Pan-Africanism: The Legacy Of Kwame Nkrumah

Kwame Nkrumah (hand lifted) is regarded as one of the heroes in the fight against colonialism

During the struggle for independence, Ghana was the beacon of hope in Africa. Led by its most influential figure and first president, Dr Kwame Nkrumah (then prime minister and later president), Ghana, then the Gold Coast, was the first to achieve independence in Africa on March 6, 1957.

Exposure to politics and other influential figures, coupled with his profound knowledge on other alternatives to colonial governance, inspired Dr Nkrumah to fight for the freedom of all black people from all forms of racism and colonialism. It is, therefore, not surprising that many historians, including Basil Davidson, credit Nkrumah for leading the struggle that granted independence for many African countries. Nkrumah never saw the independence of Ghana as an isolated objective but as part of a general world historical pattern. He said: “The independence of Ghana is meaningless unless it is linked up with the total liberation of the whole African continent.”

It is by this reason that he urged Africans everywhere to unite in common effort to assert their dignity and use their resources to meet their needs and realize their aspirations. His call for African unity is known as pan-Africanism, which is deeply rooted in the racial discrimination he suffered in the United States and his association with other pan-Africanist thinkers of the time, including W.E.B. Du Bois, Marcus Garvey, George Padmore, Dr John Henrik Clarke, among others.

The independence of Ghana is meaningless unless it is linked up with the total liberation of the whole African continent.

Together with Padmore, the fifth Pan-African Congress was held in Manchester, England, in October 1945. That congress defined and clarified the ideology of pan-Africanism as an anti-imperialist concept. It was also seen as a mechanism for building socialism. It was at that congress that a resolution drafted by Nkrumah was adopted. The resolution read:

“We believe in the rights of all peoples to govern themselves. We affirm the rights of all colonial peoples to control their own destiny. All colonies must be free from foreign imperialist control, whether political or economic. The peoples of the colonies must have the right to elect their own government; a government without restrictions from a foreign power. We say to the peoples of the colonies that they must strive for these goals by all means at their disposal.

“The object of imperialist powers is to exploit. By granting the right to the colonial peoples to govern themselves, they are defeating that objective. Therefore, the struggle for political power by the colonial and subject peoples is a first step towards, and the necessary prerequisite to complete social, economic and political emancipation.

“The fifth Pan-African Congress, therefore, calls on the workers and farmers of the colonies to organise effectively. Colonial workers must be in the front lines of the battle against imperialism”.

Struggle for Independence

Ghanaian President Kwame Nkrumah (first from left) and Egyptian President Gamal Abdel Nasser (third from left). | Al Ameer son | Wikimedia Commons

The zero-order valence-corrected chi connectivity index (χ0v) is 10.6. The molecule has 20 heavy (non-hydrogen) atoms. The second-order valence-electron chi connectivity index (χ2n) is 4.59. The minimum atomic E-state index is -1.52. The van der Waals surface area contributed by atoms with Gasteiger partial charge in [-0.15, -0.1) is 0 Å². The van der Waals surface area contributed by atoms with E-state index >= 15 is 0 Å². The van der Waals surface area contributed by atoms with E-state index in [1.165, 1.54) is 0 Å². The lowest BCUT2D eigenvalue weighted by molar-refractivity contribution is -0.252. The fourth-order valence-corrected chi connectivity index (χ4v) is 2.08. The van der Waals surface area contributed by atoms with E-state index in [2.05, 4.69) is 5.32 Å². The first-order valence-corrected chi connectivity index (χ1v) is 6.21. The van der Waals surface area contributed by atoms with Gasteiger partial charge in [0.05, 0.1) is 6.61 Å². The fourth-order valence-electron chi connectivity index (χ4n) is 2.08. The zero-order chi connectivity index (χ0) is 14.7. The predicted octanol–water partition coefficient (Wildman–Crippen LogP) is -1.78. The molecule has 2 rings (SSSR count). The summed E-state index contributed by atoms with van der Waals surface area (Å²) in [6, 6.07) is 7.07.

Nkrumah’s contribution to the congress earned him an invitation to join the United Gold Coast Convention (UGCC) as a general secretary, thus returning to Gold Coast in 1947. Nkrumah brought his pan-Africanist ideas to bear, upon his return, which eventually sparked the struggle for independence in Gold Coast. The organisation of the All-African People’s Conference in Accra a year after the declaration of Ghana’s independence is an indication of the pan-African agenda of Nkrumah.

The conference brought together newly independent states in Africa and the national liberation movement to develop strategies on how to speed up the decolonisation process. It was also the beginning of what became known as the Organization of African Unity (OAU) and today’s African Union (AU). He also pushed for the Ghana-Guinea Union to serve as the fulcrum of continental Union Government of Africa. In 1961, Mali was drawn into the union, which became a model for the establishment of the OAU in 1963.

Kwame Nkrumah with John Kennedy – Abbie Rowe – Wikimedia Commons

Nkrumah’s strongest argument for African unity was emphasised in his book, Africa Must Unite, and it reads: “We in Africa who are pressing now for unity are deeply conscious of the validity of our purpose. We need the strength of our combined numbers and resources to protect ourselves from the very positive dangers of returning to colonialism in disguised forms.

We need it to combat the entrenched forces dividing our continent and still holding back millions of our brothers. We need it to secure total African liberation. We need it to carry forward our construction of a socio-economic system that will support the great mass of our steadily rising population at levels of life which will compare with those in the most advanced countries”

For Nkrumah, the situation in which Africa remains the richest continent yet underdeveloped was untenable. He saw unity among Africans as a powerful tool to fight against such predicament. No wonder today, the call for unity in Africa still lives on.

Source: Frederick Boakye Danquah is consul of the Embassy of Ghana in Havana, Cuba.

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